Luftwaffe is a generic German term for an air force. It is also the official name for two of the four historic German air forces, the Wehrmacht air arm founded in 1935 and disbanded in 1946; and the current Bundeswehr air arm founded in 1956. The forerunner of the Luftwaffe, the Imperial German Army Air Service (Luftstreitkräfte), was founded in 1910 with the name Die Fliegertruppen des deutschen Kaiserreiches, and changed to the name "Luftstreitkräfte" by the end of 1916, with the emergence of military aircraft, although they were intended to be used primarily for reconnaissance in support of armies on the ground, just as balloons had been used in the same fashion during the Franco-Prussian War of 1870–1871 and even as far back as the Napoleonic Wars. It was not the world's first air force, however, because France's embryonic army air service, which eventually became the French Air Force (Armée de l’Air), had been founded in 1909. Britain's Royal Flying Corps (which merged in 1918 with the Royal Naval Air Service to form the Royal Air Force) was founded in 1912. During World War I, the Imperial Army Air Service utilised a wide variety of aircraft, ranging from fighters (such as those manufactured by Albatros-Flugzeugwerke and Fokker) to reconnaissance aircraft (Aviatik and DFW) and heavy bombers (Gothaer Waggonfabrik, better known simply as Gotha, and the Zeppelin-Staaken R.VI "giant" heavy bomber). Missions were also flown in a wide range of theatres, from the Western Front to the plains of Russia and even as far away as bombing raids on British Suez Canal positions in support of the Ottoman offense in 1915. The air war on the Western Front received the most attention in the annals of military aviation, since it produced aces such as Manfred von Richthofen, popularly known as the Red Baron, Ernst Udet, Hermann Göring, Oswald Boelcke, Werner Voss, and Max Immelmann (the first airman to win the Pour le Mérite, Imperial Germany's highest decoration for gallantry, as a result of which the decoration became popularly known as the Blue Max). Like the German Navy, the German Army used Zeppelins as airships for bombing military and civilian targets in France and Belgium as well as the United Kingdom. All German and Austro-Hungarian military aircraft in service used the Iron Cross insignia until early 1918. Afterwards, the Balkenkreuz, a black Greek cross on white, was introduced. After the German defeat, the service was dissolved completely on 8 May 1920 under the conditions of the Treaty of Versailles, which demanded that its airplanes be completely destroyed. Since the Treaty of Versailles forbade Germany from having an air force, German pilots trained in secret, in violation of the Treaty of Versailles. Initially, civil aviation schools within Germany were used, yet only light training planes could be used in order to maintain the facade that the trainees were going to fly with civil airlines such as Lufthansa. To train its pilots on the latest combat aircraft, Germany solicited the help of its future enemy, the USSR, which was also isolated in Europe. A secret training airfield was established at Lipetsk in 1924 and operated for approximately nine years using mostly Dutch and Russian, but also some German, training aircraft before being closed in 1933. This base was officially known as 4th squadron of the 40th wing of the Red Army. On 26 February 1935, Adolf Hitler ordered Hermann Göring to establish the Luftwaffe, breaking the Treaty of Versailles's ban on German military aviation. Germany violated the treaty without sanction from Britain, France, or the League of Nations, and neither they nor the league did anything to oppose this. Although the new air force was to be run totally separately from the army, it retained the tradition of according army ranks for its officers and airmen, a tradition retained today by united Germany's Luftwaffe and by many air forces throughout the world. It is worth noting, however, that before the official promulgation of Göring's new Luftwaffe in 1935, Germany had a paramilitary air force known as the Deutscher Luftsportverband (DLV: German air sports union). The DLV was headed by Ernst Udet and its insignia were taken over by the new Luftwaffe, although the DLV "ranks" had special names that made them sound more civilian than military. Dr. Fritz Todt, the engineer who founded the forced labor Organisation Todt, was appointed to the rank of Generalmajor in the Luftwaffe. He had served in an observation squadron during World War I and had been awarded the Iron Cross. He died in a plane crash in February 1942. The eagle, an old symbol of the German Empire, was used as an insignia for the Luftwaffe, but in a different posture. Since 1933, when Hitler's National Socialist Party came to power, the eagle held between his claws the symbol of the party—the swastika (an old symbol of sunrise)—which was usually enveloped by an oak wreath. Göring rejected the old heraldic eagle because he felt it was too stylized, too static, and too massive; instead he chose a younger, more natural and lighter eagle with wings spread as if in flight, as he considered this a more suitable symbol for an air force. While the Wehrmacht eagle held the symbol of the National Socialist Party firmly in its claws, the Luftwaffe eagle held the swastika with only one claw while the other was bent in a threatening gesture. The Luftwaffe attempted to incorporate all military units that had anything to do with air warfare. Given the strong Nazi origin and influence in the Luftwaffe, this was seen as a way to increase Nazi influence in the army (alongside the other project in this respect, the formation of SS divisions), as well as boosting the personal prestige of Göring. Thus the anti-aircraft (Flak) and airborne troops (Fallschirmjäger) fell under direct Luftwaffe command, and the navy (Kriegsmarine) never established its own air branch; naval aviation was executed by the Luftwaffe. Even the aircraft flown from the (never finished) aircraft carrier Graf Zeppelin were to be operated by the Luftwaffe. By the middle of the war, when personnel assignments for the Luftwaffe were disproportionate to a shrinking amount of planes, the excess personnel was not transferred to the army (Heer), but instead organized into Luftwaffe Field Divisions in 1942. Their performance as ground units was so poor that command was transferred to Heer in 1943, although they retained their name. The Luftwaffe had the ideal opportunity to test its pilots, aircraft and tactics in the Spanish Civil War of 1936–1939, when the Condor Legion was sent to Spain in support of the anti-Republican government revolt led by Francisco Franco. Modern machines included names which became world famous: the Junkers Ju 87 Stuka dive-bomber, Dornier Do 17 "Schnell" (fast) bomber, and the Messerschmitt Bf 109 fighter. Since the aircraft were seconded to Franco's Nationalist air force, Luftwaffe markings were replaced to avoid giving the impression that Germany was actively supporting the revolt. Instead of the Nazi Party's swastika on the tail, the German planes used the nationalist air force aircraft markings (a Saint Andrew's cross over a white background, painted on the rudder of the aircraft and a black disc on fuselage and wings). All aircraft in the Legion were affiliated to units given a designation ending in the number 88. For example, bombers were in Kampfgruppe 88 (combat group 88, K/88); and fighters, in Jagdgruppe 88 (fighter group 88, J/88. Following the Munich crisis, Hitler ordered the Luftwaffe be expanded by five times. A grim foretaste of the systematic bombing of cities during World War II came in April 1937 when a combined force of German and Italian bombers under Spanish-Nationalist command destroyed most of the Basque city of Guernica in north-east Spain. This bombing received worldwide condemnation, and the collective memory of the horror of the bombing of civilians became more acute via a famous painting, named after the town, by Pablo Picasso. Many feared that this would be the way that future air wars would be conducted; the Italian strategist General Giulio Douhet (who had died in 1930) had formulated theories regarding what would be dubbed "strategic bombing", the idea that wars would be won by striking from the air at the heart of the industrial muscle of a warring nation, thus demoralizing the civilian population to the point where the government of that nation would be driven to sue for peace. The destruction of the town was not the aim of the mission; the targets were the roads and the Rentaria bridge. The devastation was primarily caused by the inaccuracy of bombing techniques of the day and the fact that the mass of refugees moving through the town was mis-identified as "Troop Movements". The Basque Government had previously decided to fortify the town and that there were 2000 of their troops present. The propaganda claims that it was intended a "terror attack" are demonstrably untrue as Wolfram von Richthofen "had no time for this tactic and was at first as bewildered about the town's destruction as everyone else". At the outset of the war, the Luftwaffe was one of the most modern, powerful, and experienced air forces in the world, and dominated the skies over much of continental Europe with aircraft much more advanced than their foreign counterparts. The Luftwaffe was central to the German operational methods, as the close air support provided by various medium two-engine bombers, Stuka dive bombers and an overwhelming force of tactical fighters were key to several early successes. Unlike the British and American Air Forces, the Luftwaffe never developed four-engine bombers in any significant numbers, and was thus unable to conduct an effective long-range strategic bombing campaign against either the Russians or the Western Allies. The Messerschmitt Bf 109 was the most versatile and widely-produced fighter aircraft operated by the Luftwaffe and was designed when biplanes were still standard. Many versions of this aircraft were made. The engine, a liquid cooled Mercedes-Benz DB 601, initially generated up to almost 1,000 hp (750 kW). This power increased as direct fuel injection was introduced to the engine, and it was upgraded to the DB 605. This fighter had relatively short wings and was powered originally by a radial BMW 801 engine, and later by an inline Junkers Jumo (Fw 190D), and held its own against new, improved Allied aircraft such as the P-51 Mustang. The Junkers Ju 87 Stuka was a main asset for Blitzkrieg, able to place bombs with deadly accuracy. The leader of the Luftwaffe was Hermann Göring, a World War I fighter ace and former commander of Manfred von Richthofen's famous JG 1 (aka "The Flying Circus") who had joined the Nazi party in its early stages. In the second half of 1940, the Luftwaffe lost the Battle of Britain over the skies of England, the first all-air battle. Following the military failures on the Eastern Front, from 1942 onwards, the Luftwaffe went into a steady, gradual decline that saw it outnumbered and overwhelmed by the sheer number of Allied aircraft being deployed against it. Towards the end of the war, the Luftwaffe was no longer a major factor, and despite fielding advanced aircraft like the Messerschmitt Me 262, Heinkel He 162, Arado Ar 234, and Me 163 it was crippled by fuel shortages and a lack of trained pilots. There was also very little time to develop the new aircraft, and they could not be produced fast enough by the Germans. German aviation in general was severely curtailed, and military aviation was completely forbidden when the Luftwaffe was officially disbanded in August 1946 by the Allied Control Commission. This changed when West Germany joined NATO in 1955, as the Western Allies believed that Germany was needed in view of the increasing military threat posed by the Soviet Union and its Warsaw Pact allies. Throughout the following decades, the West German Luftwaffe (Bundesluftwaffe: federal air force) was equipped mostly with U.S.-designed aircraft manufactured locally under license. All aircraft sported—and continue to sport—the Iron Cross on the fuselage, harking back to the days of World War I, while the national flag of West Germany is displayed on the tail. Many well-known fighter pilots who had fought with the Luftwaffe in World War II joined the new post-war air force and underwent refresher training in the U.S. before returning to West Germany to upgrade on the latest U.S.-supplied hardware. These included Erich Hartmann, the highest-ever scoring ace (352 enemy aircraft destroyed), Gerhard Barkhorn (301), Günther Rall (275) and Johannes Steinhoff (176). Steinhoff, who suffered a crash in a Messerschmitt Me 262 shortly before the end of the war that resulted in lifelong scarring of his face and other parts of his body, would eventually become commander-in-chief of the Luftwaffe, with Rall as his immediate successor. Hartmann retired as an Oberst (colonel) in 1970 at age 48. Josef Kammhuber, mentioned above, also served in the post-war Luftwaffe, retiring in 1962 as Inspekteur der Bundesluftwaffe (chief inspector of the Federal air force). During the 1960s, the "Starfighter crisis" developed into a political issue, as many Lockheed F-104 Starfighters crashed after being modified to serve for Luftwaffe purposes — specifically for terrain, weather, and ground mechanic support issues. In Luftwaffe service, 292 of 916 Starfighters crashed, claiming the lives of 115 pilots and leading to cries that the Starfighter was fundamentally unsafe from the West German public, which referred to it as the Witwenmacher (widow-maker), fliegender Sarg (flying coffin), and Erdnagel (tent peg, literally "ground nail"). Steinhoff and his deputy Günther Rall noted that the non-German F-104s proved much safer — Spain, for example, lost none in the same period. The Americans blamed the high loss rate of the Luftwaffe F-104s on the extreme low-level and aggressive flying of German pilots rather than any faults in the aircraft. Steinhoff and Rall immediately went to America to learn to fly the Starfighter under Lockheed instruction and noted some specifics in the training (a lack of mountain and foggy-weather training), combined with handling capabilities (sharp start high G turns) of the aircraft that could cause accidents. Steinhoff and Rall changed the training regimen for the F-104 pilots, and the accident rates quickly fell to those comparable or better than other air forces. They also brought about the high level of training and professionalism seen today throughout the Luftwaffe, and the start of a strategic direction for Luftwaffe pilots to engage in tactical and combat training outside of Germany. However, the F-104 never lived down its reputation as a widow-maker and was replaced much earlier by the Luftwaffe than other national air forces. The Starfighter was replaced by the American-built McDonnell Douglas F-4 Phantom II fighter and the Panavia Tornado fighter-bomber; the latter was designed and produced by a cooperative of companies from the United Kingdom, Germany, and Italy. These fighters remain in Luftwaffe service today, with upgrades to their electronics and the addition of the AIM-120 AMRAAM air-to-air missile for the air defense of Germany. One of 212 Panavia Tornado IDSs delivered to the Luftwaffe. From 1965 through 1970, two surface-to-surface missile wings (Flugkörpergeschwader) fielded 16 of the Pershing I missile systems with nuclear warheads under U.S. Army custody. In 1970, the system was upgraded to Pershing IA with 72 missiles. Although not directly affected by the 1988 Intermediate-Range Nuclear Forces Treaty, the Luftwaffe unilaterally agreed to the removal of the Pershing IA missiles from its inventory in 1991, and the missiles were destroyed. Beginning in June 1979, the Luftwaffe took delivery of 212 Panavia Tornado fighters. After East and West Germany were unified in October 1990, the aircraft of the NVA were taken over by the Federal Republic of Germany, and their GDR markings were replaced by the Iron Cross, the first time Soviet-built aircraft had served in a NATO air force. Most of these were taken out of service, in many cases being sold or given to the new Eastern European members of NATO, such as Poland and the Baltic states. An exception to this was the Jagdgeschwader 73 "Steinhoff" (Fighter Wing 73 "Steinhoff") stationed in Laage. The pilots of the JG 73 flew MiG-29s acquired during the reunification and were some of the most experienced MiG-29 pilots in the world. One of their primary duties was to serve as aggressor pilots, training other pilots in dissimilar combat tactics. The United States sent a group of fighter pilots to Germany during the Red October exercise to practice tactics against the aircraft they were most likely to meet in real combat. The MiG-29s of JG 73 were fully integrated into the Luftwaffe's air defence structure and, from February 1995 became the first Soviet Bloc aircraft to be declared operational within NATO. In 2004, with the introduction of the Eurofighter Typhoon imminent, the decision was taken to withdraw the MiG-29. JG 73's aircraft were withdrawn in August 2004, following which they were sold to the Polish Air Force.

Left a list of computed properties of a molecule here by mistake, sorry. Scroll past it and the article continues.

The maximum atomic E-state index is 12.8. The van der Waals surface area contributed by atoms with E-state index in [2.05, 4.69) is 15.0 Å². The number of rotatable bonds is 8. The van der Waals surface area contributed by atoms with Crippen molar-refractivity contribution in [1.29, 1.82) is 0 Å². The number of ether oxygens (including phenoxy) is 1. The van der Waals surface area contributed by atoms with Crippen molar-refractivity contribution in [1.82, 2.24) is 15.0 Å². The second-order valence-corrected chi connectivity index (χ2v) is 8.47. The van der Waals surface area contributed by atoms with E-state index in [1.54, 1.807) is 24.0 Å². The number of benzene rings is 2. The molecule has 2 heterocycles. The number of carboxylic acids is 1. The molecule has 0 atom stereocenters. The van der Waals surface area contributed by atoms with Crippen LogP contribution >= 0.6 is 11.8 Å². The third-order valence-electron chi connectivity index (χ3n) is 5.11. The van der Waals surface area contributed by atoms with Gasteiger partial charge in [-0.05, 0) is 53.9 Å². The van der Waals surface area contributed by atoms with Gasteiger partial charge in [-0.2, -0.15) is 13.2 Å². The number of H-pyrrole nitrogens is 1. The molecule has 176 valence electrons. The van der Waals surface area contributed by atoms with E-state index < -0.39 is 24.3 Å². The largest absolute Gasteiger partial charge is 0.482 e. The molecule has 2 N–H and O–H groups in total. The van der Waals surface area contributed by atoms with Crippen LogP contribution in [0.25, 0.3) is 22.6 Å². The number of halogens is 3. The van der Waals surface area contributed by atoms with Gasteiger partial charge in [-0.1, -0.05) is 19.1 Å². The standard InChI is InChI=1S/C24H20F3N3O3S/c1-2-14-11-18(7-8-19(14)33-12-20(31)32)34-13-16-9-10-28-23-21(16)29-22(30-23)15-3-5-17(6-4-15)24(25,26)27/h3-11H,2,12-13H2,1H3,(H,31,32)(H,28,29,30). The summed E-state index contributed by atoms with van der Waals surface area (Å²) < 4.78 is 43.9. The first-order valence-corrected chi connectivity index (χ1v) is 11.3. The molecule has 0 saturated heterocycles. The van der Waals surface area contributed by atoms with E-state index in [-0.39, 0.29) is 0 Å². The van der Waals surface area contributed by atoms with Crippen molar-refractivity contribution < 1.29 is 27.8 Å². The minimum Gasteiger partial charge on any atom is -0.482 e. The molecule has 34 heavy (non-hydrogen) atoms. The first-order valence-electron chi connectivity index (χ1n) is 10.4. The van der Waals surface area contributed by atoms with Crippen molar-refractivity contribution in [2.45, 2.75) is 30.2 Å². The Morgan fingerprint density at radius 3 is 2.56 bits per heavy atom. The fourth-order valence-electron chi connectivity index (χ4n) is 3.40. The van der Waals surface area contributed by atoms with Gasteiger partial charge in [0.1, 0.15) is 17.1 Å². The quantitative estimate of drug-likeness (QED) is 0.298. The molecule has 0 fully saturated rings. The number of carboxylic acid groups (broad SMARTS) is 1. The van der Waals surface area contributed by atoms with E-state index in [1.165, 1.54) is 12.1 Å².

The Bundeswehr (German for "Federal Defence Force") comprises the unified armed forces of Germany and their civil administration and procurement authorities. The States of Germany are not allowed to maintain armed forces of their own, since the Basic Law of Germany states that matters of defense fall into the sole responsibility of the Federal government.The Bundeswehr is divided into a military part (armed forces or Streitkräfte) and a civil part with the armed forces administration (Wehrverwaltung), the federal bureau of procurement (Bundesamt für Wehrtechnik und Beschaffung) and the federal bureau for information management and information technology of the Bundeswehr (Bundesamt für Informationsmanagement und Informationstechnik der Bundeswehr, sometimes abbreviated as IT-AmtBw). The military part of the federal defense force consists of Army (Heer), Navy (Marine), Air Force (Luftwaffe), Joint Support Service (Streitkräftebasis), and Central Medical Services (Zentraler Sanitätsdienst) branches.The Bundeswehr has 247,100 active troops. Of these 188,112 are professional soldiers, 25,566 18–25-year-old conscripts who serve for at least nine months under current laws, and 33,417 Volunteer conscripts serving a longer military service. In addition the Bundeswehr has approximately 350,000 reserve personnel. Women have served in the medical service since 1975. From 1993 to 2000, they were also allowed to serve as enlisted personnel and non-commissioned officers in the medical service and the army bands. In 2000, in a lawsuit brought up by Tanja Kreil, the European Court of Justice issued a ruling allowing women to serve in more roles than previously allowed. Since 2001 they can serve in all functions of service without restriction, but they are not subject to conscription. There are presently around 14,500 women on active duty and a number of female reservists who take part in all duties including peacekeeping missions and other operations. In 1994, Verena von Weymarn became Generalarzt der Luftwaffe ("Surgeon General of the Air Force"), the first woman ever to reach the rank of general in the armed forces of Germany. In 2006 Erika Franke became the second. After World War II the responsibility for the security of Germany as a whole rested with the four Allied Powers: the United States, the United Kingdom, France and the Soviet Union. Germany had been without own armed forces since the Wehrmacht was dissolved following World War II. When the Federal Republic of Germany was founded in 1949, it was without a military. Germany remained completely demilitarized and any plans for a German military were forbidden by Allied regulations. Only some naval mine-sweeping units had continued to exist, but unarmed, under Allied control, and not as a national defence force. Even the Border guards was only established in 1951. There was a discussion between the United States, the United Kingdom and France over the issue of a revived German military. In particular, France was reluctant to allow Germany to rearm in light of recent history (Germany had invaded France three times in the previous 80 years). However, after the project for a European Defence Community failed in the French National Assembly in 1954, France agreed to West German accession to NATO and rearmament. With growing tensions between the Soviet Union and the West especially after the Korean War, this policy was to be revised. While the German Democratic Republic (East Germany) was already secretly rearming, the seeds of a new West German force started in 1950 when former high-ranking German officers were tasked by Chancellor Konrad Adenauer to discuss the options for West German rearmament. The results of a meeting in the monastery of Himmerod formed the conceptual base to build the new armed forces in West Germany. The Amt Blank (Blank Agency, named after its director Theodor Blank), the predecessor of the later Federal Ministry of Defense, was formed the same year to prepare the establishment of the future forces. Hasso von Manteuffel, a former general of the Wehrmacht and liberal politician, submitted the name Bundeswehr for the new forces. This name was later confirmed by the German Bundestag. The Bundeswehr was officially established on the 200th birthday of Scharnhorst on 12 November 1955. After an amendment of the Basic Law in 1955, West Germany became a member of NATO. The first public military review took place at Andernach, in January 1956. In 1956, conscription for all men between the ages of 18 and 45 was reintroduced, later augmented by a civil alternative with longer duration (see Conscription in Germany). In response, East Germany formed its own military force, the Nationale Volksarmee (NVA), in 1956, with conscription being established only in 1962. The Nationale Volksarmee was eventually dissolved with the reunification of Germany in 1990. During the Cold War the Bundeswehr was the backbone of NATO's conventional defense in Central Europe. It had a strength of 495,000 military and 170,000 civilian personnel. The Army consisted of three corps with 12 divisions, most of them heavily armed with tanks and APCs. The Luftwaffe owned significant numbers of tactical combat aircraft and took part in NATO's integrated air defense (NATINAD). The Navy was tasked and equipped to defend the Baltic Approaches, to provide escort reinforcement and resupply shipping in the North Sea and to contain the Soviet Baltic Fleet. During this time the Bundeswehr did not take part in combat operations. However there were a number of large-scale training and operational casualties. The first such incident was in June 1957, when fifteen paratroop recruits were drowned in the Iller river, Bavaria. After reunification of Germany in 1990, the Bundeswehr was reduced to 370,000 military personnel in accordance with the Treaty on the Final Settlement with Respect to Germany between the two German governments and the Allies (2+4 Treaty). The former East German Nationale Volksarmee (NVA) was disbanded, with a portion of its personnel and material being absorbed into the Bundeswehr. The Bundeswehr was the first NATO-member to use the Soviet-built former NVA-jet (MiG 29). About 50,000 Volksarmee personnel were integrated into the Bundeswehr on 2 October 1990. This figure was rapidly reduced as conscripts and short-term volunteers completed their service. A number of senior officers (but no generals or admirals) received limited contracts for up to two years to continue daily operations. Personnel remaining in the Bundeswehr were awarded new contracts and new ranks, dependent on their individual qualification and experience. Many received and accepted a lower rank than previously held in the Volksarmee. In general, the unification process of the two militaries - under the slogan "Armee der Einheit" (or "Army of Unity") - has been seen publicly as a major success and an example for other parts of the society. With the reduction, a large amount of the military hardware of the Bundeswehr, as well as of the Volksarmee, had to be disposed of. Most of the armored vehicles and fighter jet aircraft were dismantled under international disarmament procedures. Many ships were scrapped or sold, often to the Baltic states or Indonesia (the latter received 39 former Volksmarine vessels of various types). The service uniform is theoretically the standard type of Bundeswehr uniform for general duty and off-post activity, most associated, however, with ceremonial occasions. The army's service uniform consists of a light gray, single-breasted coat and darker gray trousers, worn with a light blue or white shirt, black tie, and black shoes. The peaked, visored cap has been replaced by the beret as the most common form of headgear. Dress uniforms featuring dinner jackets or double-breasted coats are worn by officers for various social occasions. The battle and work uniform consists of Flecktarn camouflage fatigues, which are also worn on field duty. In practice, they are also used for general duty and off-post at least at barracks where there is also field duty even by others, and for the way home or to the post, and generally regarded as the Heer uniform. In all three services, light sand-colored uniforms are available for duty in warmer climates. The traditional arm-of-service colors appear as lapel facings and as piping on shoulder straps. Generals wear an inner piping of gold braid; other officers wear silver piping. Lapel facings and piping are maroon for general staff, green for infantry, red for artillery, pink for armor, black for engineers, yellow for communications, dark yellow for reconnaissance and various other colors for the remaining branches. Combat troops wear green (infantry), black (armor), or burgundy (airborne) berets. Logistics troops wear red berets, and combat support troops, such as artillery or engineers, wear red ones. A gold or silver device on the beret denotes the individual branch of service. The naval forces wear the traditional navy blue, double-breasted coat and trousers; enlisted personnel wear either a white shirt or a navy blue shirt with the traditional navy collar. White uniforms provide an alternative for summer. The officer's dress cap is mounted with a gold anchor surrounded by a wreath. The visor of the admiral's cap bears a double row of oak leaves. The air force service uniform consists of a blue-gray jacket and trousers with a light blue shirt, dark blue tie, and black shoes. Olive battle dress similar to the army fatigue uniform is worn in basic training and during other field duty. Flying personnel wear wings on their right breast. Technical personnel wear a modified wing device with a symbol in its center denoting service specialization. The latter is bronze, silver, or gold, depending on one's length of service in the specialty. Wings, superimposed over a wreath, in gold, silver, or bronze, depending on rank, are also worn on the service or field cap. In general, officer ranks are those used in the Prussian and pre-1945 German armies. Officer rank insignia are worn on shoulder straps or shoulder boards. Army (Heer) and air force (Luftwaffe) junior officers' insignia are four pointed silver stars while field grade officers wear silver (black or white on camouflage uniforms) stars and a laurel wreath around the lowest star. The stars and wreath are gold for general officers. In the case of naval (Marine) officers, rank is indicated by gold stripes on the lower sleeve of the blue service jacket and on shoulder boards of the white uniform. Soldier and NCO ranks are similar to those of the Prussian and pre-1945 German armies. In the army and air force, a Gefreiter corresponds to the NATO rank OR-2 and Hauptgefreiter to OR-3. An Unteroffizier is the lowest-ranking sergeant (OR-5), followed by Stabsunteroffizier (OR-6), Feldwebel and Oberfeldwebel (OR-7), Hauptfeldwebel (OR-8) and Stabsfeldwebel (OR-9). Ranks of army and air force enlisted personnel are designated by stripes, chevrons, and "sword knots" worn on rank slides. Naval enlisted rank designations are worn on the upper (OR 1-5) or lower (OR-6 and above) sleeve along with a symbol based on an anchor for the service specialization (rating). Army and air force officer candidates hold the separate ranks of Fahnenjunker, Fähnrich and Oberfähnrich, and wear the appropriate rank insignia plus a silver cord bound around it. Officers candidates in the navy Seekadett (sea cadet; equivalent to OR-4) and Fähnrich zur See (midshipman second class; OR-5) wear the rank insignia of the respective enlisted ranks but with a gold star instead of the rating symbol, while an Oberfähnrich zur See (midshipman first class; OR-7) wears an officer type thin rank stripe. Medical personnel of all three services wear a version of the traditional caduceus (staff with entwined serpents) on their shoulder straps or sleeve. The officers' ranks have own designations differing from the line officers, the rank insignias however are basically the same. Former German military organisations have been the old German state armies, the Reichswehr (1921–1935) and the Wehrmacht (1935–1945). The Bundeswehr, however, does not consider itself as their successor and does not follow the traditions of any former German military organisation. The official Bundeswehr traditions are based on three major lines: the defense reformers at the beginning of the 19th century such as Scharnhorst, Gneisenau, and Clausewitz, the members of the military resistance against Hitler such as Claus von Stauffenberg and Henning von Tresckow, its own tradition since 1955. As its symbol the Bundeswehr uses a form of the Iron Cross. The Iron Cross has a long history, having been awarded as a military wartime decoration for all ranks since 1813, and earlier associated with the Teutonic knights. The name Bundeswehr was proposed by the former Wehrmacht general and liberal politician Hasso von Manteuffel. One of the most visible traditions is the Großer Zapfenstreich, a form of military tattoo that goes back to the landsknecht era. Another expression of the traditions in the German armed forces is the ceremonial vow (Gelöbnis) of recruits, during basic training. Annually on July 20, the date of the assassination attempt on Adolf Hitler by Wehrmacht officers in 1944, recruits of the Wachbataillon vow at the Bendlerblock, where the officers had their headquarters. The wording of the ceremonial vow of conscripts is: "I pledge to loyally serve the Federal Republic of Germany and to bravely defend the law and the freedom of the German people." "Ich gelobe, der Bundesrepublik Deutschland treu zu dienen und das Recht und die Freiheit des deutschen Volkes tapfer zu verteidigen." Professional soldiers and officers of the Bundeswehr have to swear an oath with the same wording, but beginning with "Ich schwöre, ..." ("I swear...").